John Manke is an active former Bay View resident who is involved in numerous neighborhood organizations, including the Bay View Historical Society, the Humboldt Park Fourth of July Association and the Shore Shore Farmers Market. He believes Bay View has a fine tradition in its past that we do not want to lose in the future.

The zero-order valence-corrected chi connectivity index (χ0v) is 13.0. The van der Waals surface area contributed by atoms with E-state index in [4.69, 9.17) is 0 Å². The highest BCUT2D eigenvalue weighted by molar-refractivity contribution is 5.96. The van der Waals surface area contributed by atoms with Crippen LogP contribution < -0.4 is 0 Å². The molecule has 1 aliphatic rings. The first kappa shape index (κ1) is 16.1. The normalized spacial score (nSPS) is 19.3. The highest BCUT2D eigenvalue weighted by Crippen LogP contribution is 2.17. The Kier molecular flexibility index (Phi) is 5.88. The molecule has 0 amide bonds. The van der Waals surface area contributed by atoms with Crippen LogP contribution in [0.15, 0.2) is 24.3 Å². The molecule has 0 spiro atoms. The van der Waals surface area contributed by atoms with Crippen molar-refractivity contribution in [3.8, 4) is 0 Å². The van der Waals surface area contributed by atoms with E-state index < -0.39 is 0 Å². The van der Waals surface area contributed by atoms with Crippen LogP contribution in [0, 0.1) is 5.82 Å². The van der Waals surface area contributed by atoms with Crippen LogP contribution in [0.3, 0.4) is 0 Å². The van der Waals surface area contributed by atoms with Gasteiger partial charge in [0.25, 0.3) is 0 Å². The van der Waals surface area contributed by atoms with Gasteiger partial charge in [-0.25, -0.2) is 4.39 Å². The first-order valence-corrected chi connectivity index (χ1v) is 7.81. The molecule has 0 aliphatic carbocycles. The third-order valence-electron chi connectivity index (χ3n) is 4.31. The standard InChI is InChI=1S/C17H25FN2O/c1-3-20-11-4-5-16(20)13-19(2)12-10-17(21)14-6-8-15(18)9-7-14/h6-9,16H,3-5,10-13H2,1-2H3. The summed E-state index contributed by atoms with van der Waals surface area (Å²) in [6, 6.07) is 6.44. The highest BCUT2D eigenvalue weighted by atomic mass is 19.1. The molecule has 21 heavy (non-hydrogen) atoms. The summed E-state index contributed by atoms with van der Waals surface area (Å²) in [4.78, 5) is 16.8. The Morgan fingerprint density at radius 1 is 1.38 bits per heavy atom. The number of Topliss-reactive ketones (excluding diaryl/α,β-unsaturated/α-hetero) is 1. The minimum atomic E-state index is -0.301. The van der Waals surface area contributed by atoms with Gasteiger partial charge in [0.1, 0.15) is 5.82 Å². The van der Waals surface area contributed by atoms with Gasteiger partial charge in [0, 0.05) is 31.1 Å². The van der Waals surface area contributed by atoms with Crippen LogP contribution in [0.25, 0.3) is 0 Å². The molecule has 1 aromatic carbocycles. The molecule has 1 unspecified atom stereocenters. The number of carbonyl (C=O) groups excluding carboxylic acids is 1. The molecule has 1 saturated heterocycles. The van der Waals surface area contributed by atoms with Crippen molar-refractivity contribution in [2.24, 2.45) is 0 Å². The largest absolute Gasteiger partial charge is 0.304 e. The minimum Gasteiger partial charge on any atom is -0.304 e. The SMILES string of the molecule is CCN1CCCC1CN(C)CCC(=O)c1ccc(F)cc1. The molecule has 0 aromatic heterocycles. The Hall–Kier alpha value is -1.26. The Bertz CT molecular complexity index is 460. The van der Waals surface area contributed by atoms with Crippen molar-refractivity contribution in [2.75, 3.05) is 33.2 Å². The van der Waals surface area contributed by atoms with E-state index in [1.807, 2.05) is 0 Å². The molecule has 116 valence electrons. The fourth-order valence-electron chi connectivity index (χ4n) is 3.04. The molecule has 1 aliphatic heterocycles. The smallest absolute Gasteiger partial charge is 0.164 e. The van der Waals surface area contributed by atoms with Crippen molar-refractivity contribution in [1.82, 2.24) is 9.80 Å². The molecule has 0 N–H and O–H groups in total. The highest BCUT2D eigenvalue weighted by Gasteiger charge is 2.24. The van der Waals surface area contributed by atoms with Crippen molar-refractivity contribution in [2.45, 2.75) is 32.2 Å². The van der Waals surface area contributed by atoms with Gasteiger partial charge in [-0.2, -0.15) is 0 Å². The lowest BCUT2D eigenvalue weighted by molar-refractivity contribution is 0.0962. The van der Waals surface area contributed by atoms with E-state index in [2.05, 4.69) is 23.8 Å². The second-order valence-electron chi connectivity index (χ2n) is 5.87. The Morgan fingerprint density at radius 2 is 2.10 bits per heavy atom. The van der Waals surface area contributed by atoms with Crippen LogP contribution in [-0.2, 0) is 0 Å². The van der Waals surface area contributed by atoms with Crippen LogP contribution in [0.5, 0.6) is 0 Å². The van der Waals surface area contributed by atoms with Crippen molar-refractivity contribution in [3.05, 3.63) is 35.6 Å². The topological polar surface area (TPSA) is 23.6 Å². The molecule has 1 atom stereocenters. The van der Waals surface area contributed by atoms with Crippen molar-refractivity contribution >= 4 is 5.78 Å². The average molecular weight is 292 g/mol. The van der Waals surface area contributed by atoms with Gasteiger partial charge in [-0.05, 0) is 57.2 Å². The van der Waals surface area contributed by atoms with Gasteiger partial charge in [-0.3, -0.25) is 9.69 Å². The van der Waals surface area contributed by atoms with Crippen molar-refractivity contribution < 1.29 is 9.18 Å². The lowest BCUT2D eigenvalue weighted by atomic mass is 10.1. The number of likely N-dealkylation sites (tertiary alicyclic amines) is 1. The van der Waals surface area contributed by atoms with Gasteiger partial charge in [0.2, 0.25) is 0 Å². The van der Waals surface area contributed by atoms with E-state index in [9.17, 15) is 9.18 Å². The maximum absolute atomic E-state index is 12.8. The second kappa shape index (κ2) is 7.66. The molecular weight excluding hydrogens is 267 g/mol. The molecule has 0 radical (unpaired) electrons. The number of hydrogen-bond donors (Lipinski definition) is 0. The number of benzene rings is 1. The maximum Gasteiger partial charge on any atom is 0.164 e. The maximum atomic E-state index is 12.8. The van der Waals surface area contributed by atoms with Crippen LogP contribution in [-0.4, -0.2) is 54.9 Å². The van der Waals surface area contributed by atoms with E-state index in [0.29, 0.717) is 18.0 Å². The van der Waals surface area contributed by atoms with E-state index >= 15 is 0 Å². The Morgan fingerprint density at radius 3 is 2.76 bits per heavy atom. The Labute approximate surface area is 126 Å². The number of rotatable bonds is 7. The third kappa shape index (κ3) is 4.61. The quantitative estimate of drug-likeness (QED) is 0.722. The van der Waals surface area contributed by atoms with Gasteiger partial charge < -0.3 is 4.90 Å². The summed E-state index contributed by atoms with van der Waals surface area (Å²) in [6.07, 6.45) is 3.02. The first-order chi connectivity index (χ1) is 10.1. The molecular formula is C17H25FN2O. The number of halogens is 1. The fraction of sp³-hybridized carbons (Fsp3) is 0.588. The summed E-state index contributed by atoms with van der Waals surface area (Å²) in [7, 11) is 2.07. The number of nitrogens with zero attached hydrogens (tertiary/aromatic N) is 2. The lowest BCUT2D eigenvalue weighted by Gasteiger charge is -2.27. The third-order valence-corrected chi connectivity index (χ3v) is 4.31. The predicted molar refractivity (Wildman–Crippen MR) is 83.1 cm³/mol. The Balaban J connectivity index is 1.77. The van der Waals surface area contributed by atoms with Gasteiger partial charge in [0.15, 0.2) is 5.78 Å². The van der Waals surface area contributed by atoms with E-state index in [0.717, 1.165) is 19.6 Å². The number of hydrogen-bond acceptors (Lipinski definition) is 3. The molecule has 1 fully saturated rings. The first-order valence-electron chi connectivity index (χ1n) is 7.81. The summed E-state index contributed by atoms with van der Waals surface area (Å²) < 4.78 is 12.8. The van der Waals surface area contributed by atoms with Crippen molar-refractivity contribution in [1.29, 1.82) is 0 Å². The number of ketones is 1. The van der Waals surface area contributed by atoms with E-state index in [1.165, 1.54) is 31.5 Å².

When I was child, I got to go inside of the Manke greenhouses in North Milwaukee. This is the land where my father was born and raised. The greenhouses that I visited belonged to His uncle Fred Manke next door to his homestead. The greenhouses had a beautiful smell to them. It was like going to a florist shop, but all of the plants were alive. There were rows and rows of plants. There were hornets flying around the area. Feral cats kept the mice away from the plants. There were outhouses inside of the greenhouses. You could see spiders, flies and hornets in the area. There were steam pipes and radiators to heat the buildings when it got cold. The glass walls and roof kept a lot of sunshine inside. Some of the plants had to be pollinated by hand to create special varieties of flowers and other plants. The greenhouses had the best carnations that I know of, and they received awards for the varieties and quality of these flowers. Hot house tomatoes were grown in winter. During Christmas time, flocked Christmas trees were created here. It took hard work by Fred, Auggie, Fritz, Clem, Rudy and the girls to keep all of this working smoothly. They were kind of old fashioned in a way. Television and radio was not needed in this house. Hard work and good meals became a daily event here. Both English and German were spoken here. August Manke, the founder of the greenhouses came from near Stettin, Pommerania, Germany many years ago. His sons Fred and William divided up the land years ago after August's death. William Manke left the green house business, but his wife took care of his land and debts. Clem Manke was the main florist out here. Rudy and Auggie did most of the bull work attached to the land. There was a tractor inside of the barn and there used to also be farm animals inside. Most of the farm animals were gone when I visited there. In a way, it was like traveling to an older time when things were more simple. Hard work and smiles were seen everywhere. You would almost swear that there was no electricity inside of the house, but at night I was never inside of it. I was always at my dad's homestead at nighttime. I remember seeing my first television set inside of my Grandmother's house. Alvin Manke had brought it there during a Christmas get together of the family. It was inside of a suitcase like case and had a screen that was very small. We only watched for a short time, but it seemed like a miracle seeing people on television. It seemed like we were out in the country, as N. Teutonia Ave. (Cedarburg Road) was only two lanes then, and the house had a "Butternut Bread" advertising sign with the Manke name on it with the address number on it. On the field near the road, we used to play softball as kids during family get togethers. Across from the field was a large garage with pigeons roosting upstairs. Behind the garage, was a large field where the greenhouses used to be situated. The old power house with its tall chimney was there. There was a road there that went almost all of the way to N. 35th St., where the family also owned some land. When they made a four lane highway of N. Teutonia Avenue, the resulting new property taxes for all purpose destroyed the ownership of the greenhouses and adjoining land. Part of the family moved to Sussex, Wisconsin, while other family members moved to other areas of Milwaukee County. These buildings and lands were now a part of history that would be no more. Memories still exist, but the past is over. There is now a shopping center where the greenhouse were situated. The Milwaukee Police Department Academy is also close by that land. Now we have to live in the present time and enjoy what we have now.